Business Standard
You are here » Home » Piyush Goyal


Piyush Goyal, who had been the Union minister for railways and coal in the first term of the Narendra Modi-led Bharatiya Janata Party (BJP) government at the Centre, has been given charge of the railways and commerce & industry ministries in the second term. In the previous term of the BJP government, Goyal had also donned the hat of the finance minister on a couple of occasions, standing in for then Finance Minister Arun Jaitley during phases of the latter’s ailment. Goyal was the finance minister and corporate affairs minister from January 23 to February 15, 2019). He presented the Interim Budget for 2019-20. Among the most crucial things he announced in the Interim Budget was a tax concession to the lowest bracket of the salaried class. He also announced a scheme for income transfer to farmers.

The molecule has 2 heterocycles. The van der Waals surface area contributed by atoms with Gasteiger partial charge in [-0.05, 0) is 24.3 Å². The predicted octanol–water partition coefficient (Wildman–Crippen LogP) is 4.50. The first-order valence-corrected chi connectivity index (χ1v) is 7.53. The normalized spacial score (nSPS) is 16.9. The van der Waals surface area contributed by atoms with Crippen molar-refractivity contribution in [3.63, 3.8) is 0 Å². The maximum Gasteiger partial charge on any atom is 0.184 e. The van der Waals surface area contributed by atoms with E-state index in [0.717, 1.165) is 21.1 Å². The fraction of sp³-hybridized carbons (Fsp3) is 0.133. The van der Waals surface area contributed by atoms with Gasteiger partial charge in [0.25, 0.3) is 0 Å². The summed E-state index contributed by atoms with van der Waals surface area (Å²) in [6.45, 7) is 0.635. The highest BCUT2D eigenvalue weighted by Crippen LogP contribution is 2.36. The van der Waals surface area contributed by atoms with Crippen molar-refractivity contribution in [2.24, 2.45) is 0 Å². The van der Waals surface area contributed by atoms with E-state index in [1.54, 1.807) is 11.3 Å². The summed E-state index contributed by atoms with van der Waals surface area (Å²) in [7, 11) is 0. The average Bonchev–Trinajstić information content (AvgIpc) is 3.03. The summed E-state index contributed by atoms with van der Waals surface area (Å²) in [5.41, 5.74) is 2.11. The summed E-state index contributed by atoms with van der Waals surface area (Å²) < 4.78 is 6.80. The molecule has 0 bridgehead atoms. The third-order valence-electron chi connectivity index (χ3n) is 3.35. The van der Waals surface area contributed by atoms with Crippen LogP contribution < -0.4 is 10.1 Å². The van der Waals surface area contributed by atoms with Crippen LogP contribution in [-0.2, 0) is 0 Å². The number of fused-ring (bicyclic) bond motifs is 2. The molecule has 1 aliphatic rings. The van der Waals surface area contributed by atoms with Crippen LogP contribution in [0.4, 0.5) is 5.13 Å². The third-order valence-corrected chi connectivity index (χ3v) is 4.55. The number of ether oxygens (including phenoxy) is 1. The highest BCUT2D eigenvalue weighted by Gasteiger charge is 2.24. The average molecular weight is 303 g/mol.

Previously, besides holding the independent charge of the coal ministry as a minister of state, Goyal also held the power, new & renewable energy and mines portfolios from July 5, 2016, to September 3, 2017.
A member of the BJP, he has been representing Maharashtra in the Rajya Sabha since 2010.
During the first term of the Modi government, Piyush Goyal's tenure as the power minister saw the rollout of the Ujwal DISCOM Assurance Yojana (UDAY) and fast-tracking of electrification of nearly 18,000 unelectrified villages under the Pradhan Mantri Sahaj Bijli Har Ghar Yojana (Saubhagya). He also oversaw the government's LED bulb distribution programme, known as UJALA. He was first given the temporary additional charge of the Ministry of Finance from May through August 2018, as Jaitley was undergoing medical treatment. During his second stint as the interim finance minister, Goyal’s Interim Budget also saw the rollout of the PM-KISAN scheme, a direct cash income support scheme for small and marginal farmers. The measure, besides the income-tax rebate for middle-class taxpayers and other select announcements, were viewed as the government's bid to woo voters, especially distressed farmers, in the run-up to the 2019 elections.